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ENVIRONMENT AND COMMUNICATIONS LEGISLATION COMMITTEE
04/03/2011
National Broadband Network Companies Bill 2011; Telecommunications Legislation Amendment (National Broadband Network Measures—Access Arrangements) Bill 2011

CHAIR —I welcome Mrs Rosemary Sinclair from the Australian Telecommunications Users Group. Thank you for coming today and thank you for being patient. The committee has received your submission as submission 19. Do you wish to make any amendments or alterations to your submission?

Mrs Sinclair —No.

CHAIR —Do you wish to make a brief opening statement before we go to questions?

Mrs Sinclair —Yes. My opening statement will be very brief because I know that we really want to get to discussion. I think that the size of the policy change that is embedded in the national broadband network policy and the subsequent establishment of the company through this legislation is of such significance that it is worth taking a moment to repeat what we are doing here. It is very easy, in these discussions, to get lost in the detail and to get flummoxed by individual positions that nosedive very quickly to very detailed propositions.

As I said in my covering letter, we are doing three things with this national broadband network policy. We are dealing with a long history of misaligned incentives when a company that is dominant in the sector is both a wholesaler and retailer. We are dealing with an important structural issue that has bedevilled this sector since its establishment. ATUG has been watching this issue for 30 years, this year—it is our 30th birthday. From 1981 to 2011 ATUG has been focused on competition on the telco sector. So if I am a bit tired on a Friday you will understand why!

Senator FISHER —Many happy returns!

Mrs Sinclair —Thank you. We are very live to that issue of misaligned incentives. The second issue that we are dealing with here is an extremely significant issue of national importance. I know those words get thrown around but I really mean them. The issue we are dealing with here is the upgrade of Australia’s copper network—a national network which has served us magnificently for many years and which took many years to build. We in ATUG have been watching this issue for the last 10 years, when it became clear that all around the world—we have connections with international colleagues—people were contemplating how to upgrade their national networks from copper to fibre, separately from the discussion about wireless and mobile connections. It is a very important issue as one looks ahead 40 years to the sorts of things we will want to do as our population ages, as our workforces shrink and as we try to deal with climate change.

There are a range of issues that we will only deal with effectively if we can improve productivity, efficiency and outcomes, and the communications network that is available to a country is very important in these deliberations. The question is: how do we upgrade from copper to fibre? We have watched the industry grapple with this issue over the last 10 years. Various plans were put forward and various discussions had between players and the ACCC and between players and governments various. In the end, we came to a point where it seemed very clear that such an upgrade could only be undertaken in the private sector provided monopoly circumstances were created through legislation. That was unacceptable to a number of people, but certainly to us, because of the consequence that that would have for competition and the consequence that that would have for end users. So we find ourselves with the NBN Co. and its mandate to build a monopoly fibre network in the local access part of the market. We have preserved competition where possible in the back haul part of the market, the fibre. We think that is the only way that this upgrade is going to happen.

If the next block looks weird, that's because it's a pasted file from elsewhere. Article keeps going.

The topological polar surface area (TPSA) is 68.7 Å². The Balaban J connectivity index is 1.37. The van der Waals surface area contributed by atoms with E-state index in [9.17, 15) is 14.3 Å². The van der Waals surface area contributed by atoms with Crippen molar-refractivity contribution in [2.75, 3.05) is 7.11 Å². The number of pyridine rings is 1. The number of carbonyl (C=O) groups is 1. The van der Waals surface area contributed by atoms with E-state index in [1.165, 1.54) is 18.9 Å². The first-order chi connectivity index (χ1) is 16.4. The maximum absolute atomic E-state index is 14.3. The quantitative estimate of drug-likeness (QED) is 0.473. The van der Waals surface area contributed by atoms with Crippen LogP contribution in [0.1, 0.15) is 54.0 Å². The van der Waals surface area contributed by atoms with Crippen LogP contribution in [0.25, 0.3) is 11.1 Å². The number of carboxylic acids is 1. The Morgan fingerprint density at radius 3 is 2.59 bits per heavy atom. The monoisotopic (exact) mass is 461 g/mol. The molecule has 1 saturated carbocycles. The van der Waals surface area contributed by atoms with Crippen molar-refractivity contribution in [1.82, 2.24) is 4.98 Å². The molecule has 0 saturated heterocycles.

The third point that I want to focus on is that competition remains core for ATUG in all of this—every piece of legislation, every corporate plan, every statement of expectations, every ministerial determination, every piece of everything. I heard someone earlier talk about documents. We have read, analysed and discussed every piece of documentation that has come out around this set of policies, proposals and legislation with a view to what the impact of a particular proposal or approach will be on competition and how we can preserve competition whilst we fund nationally the upgrade of our local access network from copper to fibre.

This is very important legislation, coming at the end of a series of very important discussions. We have been part of these discussions really since 1994 when the broadband services experts group report was published, and we are pleased to be here to contribute to the committee’s deliberations this afternoon.

CHAIR —Thanks, Mrs Sinclair. Can you expand on your written submission, which makes a strong case for the wholesale only nature of NBN, and advise the committee whether there should be fewer restrictions on who NBN can supply—for instance, not just carriers and carriage service providers?

Mrs Sinclair —Our view on that is that we would like NBN to be wholesale only in the sense of supplying wholesale services. We feel that the exemptions that have been included for utilities and the like are reasonable exemptions. Amongst our members we have a number of people running electricity networks, gas networks and the like, and we understand transport infrastructure, for example. Those activities have very particular communications of their own—and I always say ‘You wouldn’t want to be the minister when the lights go off.’ Those utilities need to be understood as absolutely essential pieces of infrastructure in other sectors. The communications requirements of those organisations have always been regarded as ‘special’ services. We think the exemption for those utilities is fair enough and reflects good practice.